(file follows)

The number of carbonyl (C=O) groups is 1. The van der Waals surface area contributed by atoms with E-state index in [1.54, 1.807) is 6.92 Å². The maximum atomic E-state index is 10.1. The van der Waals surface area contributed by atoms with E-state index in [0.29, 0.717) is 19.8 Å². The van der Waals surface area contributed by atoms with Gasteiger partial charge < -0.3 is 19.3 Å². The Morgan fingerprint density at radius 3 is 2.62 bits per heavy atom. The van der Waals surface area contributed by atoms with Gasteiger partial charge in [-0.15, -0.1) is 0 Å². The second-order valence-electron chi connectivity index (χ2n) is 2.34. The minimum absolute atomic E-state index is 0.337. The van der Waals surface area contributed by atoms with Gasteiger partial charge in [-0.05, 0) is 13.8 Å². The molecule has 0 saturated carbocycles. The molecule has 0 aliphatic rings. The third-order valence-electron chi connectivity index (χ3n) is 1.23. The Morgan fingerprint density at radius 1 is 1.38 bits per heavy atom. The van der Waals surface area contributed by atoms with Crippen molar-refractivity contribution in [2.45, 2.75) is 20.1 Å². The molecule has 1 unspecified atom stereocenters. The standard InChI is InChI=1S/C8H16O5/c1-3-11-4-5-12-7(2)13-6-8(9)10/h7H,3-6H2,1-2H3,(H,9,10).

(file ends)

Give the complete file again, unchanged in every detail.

The number of carbonyl (C=O) groups is 1. The van der Waals surface area contributed by atoms with E-state index in [1.54, 1.807) is 6.92 Å². The maximum atomic E-state index is 10.1. The van der Waals surface area contributed by atoms with E-state index in [0.29, 0.717) is 19.8 Å². The van der Waals surface area contributed by atoms with Gasteiger partial charge < -0.3 is 19.3 Å². The Morgan fingerprint density at radius 3 is 2.62 bits per heavy atom. The van der Waals surface area contributed by atoms with Gasteiger partial charge in [-0.15, -0.1) is 0 Å². The second-order valence-electron chi connectivity index (χ2n) is 2.34. The minimum absolute atomic E-state index is 0.337. The van der Waals surface area contributed by atoms with Gasteiger partial charge in [-0.05, 0) is 13.8 Å². The molecule has 0 saturated carbocycles. The molecule has 0 aliphatic rings. The third-order valence-electron chi connectivity index (χ3n) is 1.23. The Morgan fingerprint density at radius 1 is 1.38 bits per heavy atom. The van der Waals surface area contributed by atoms with Crippen molar-refractivity contribution in [2.45, 2.75) is 20.1 Å². The molecule has 1 unspecified atom stereocenters. The standard InChI is InChI=1S/C8H16O5/c1-3-11-4-5-12-7(2)13-6-8(9)10/h7H,3-6H2,1-2H3,(H,9,10).